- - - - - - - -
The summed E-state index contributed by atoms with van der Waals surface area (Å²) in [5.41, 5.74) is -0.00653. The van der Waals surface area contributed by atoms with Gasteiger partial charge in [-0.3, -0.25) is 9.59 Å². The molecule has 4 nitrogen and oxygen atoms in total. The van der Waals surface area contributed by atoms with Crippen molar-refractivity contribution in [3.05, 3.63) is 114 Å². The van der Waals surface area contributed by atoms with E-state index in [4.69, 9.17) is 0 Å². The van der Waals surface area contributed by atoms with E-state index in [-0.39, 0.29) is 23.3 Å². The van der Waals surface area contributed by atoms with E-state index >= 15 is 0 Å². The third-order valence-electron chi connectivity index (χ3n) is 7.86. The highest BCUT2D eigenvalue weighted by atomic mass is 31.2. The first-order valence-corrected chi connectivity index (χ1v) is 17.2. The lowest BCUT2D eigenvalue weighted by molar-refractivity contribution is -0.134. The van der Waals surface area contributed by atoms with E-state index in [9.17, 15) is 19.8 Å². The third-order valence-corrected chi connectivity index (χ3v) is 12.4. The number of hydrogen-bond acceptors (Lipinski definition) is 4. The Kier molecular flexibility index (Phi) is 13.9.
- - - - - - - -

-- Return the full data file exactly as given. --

The summed E-state index contributed by atoms with van der Waals surface area (Å²) in [5.41, 5.74) is -0.00653. The van der Waals surface area contributed by atoms with Gasteiger partial charge in [-0.3, -0.25) is 9.59 Å². The molecule has 4 nitrogen and oxygen atoms in total. The van der Waals surface area contributed by atoms with Crippen molar-refractivity contribution in [3.05, 3.63) is 114 Å². The van der Waals surface area contributed by atoms with E-state index in [4.69, 9.17) is 0 Å². The van der Waals surface area contributed by atoms with E-state index in [-0.39, 0.29) is 23.3 Å². The van der Waals surface area contributed by atoms with E-state index >= 15 is 0 Å². The third-order valence-electron chi connectivity index (χ3n) is 7.86. The highest BCUT2D eigenvalue weighted by atomic mass is 31.2. The first-order valence-corrected chi connectivity index (χ1v) is 17.2. The lowest BCUT2D eigenvalue weighted by molar-refractivity contribution is -0.134. The van der Waals surface area contributed by atoms with E-state index in [9.17, 15) is 19.8 Å². The third-order valence-corrected chi connectivity index (χ3v) is 12.4. The number of hydrogen-bond acceptors (Lipinski definition) is 4. The Kier molecular flexibility index (Phi) is 13.9.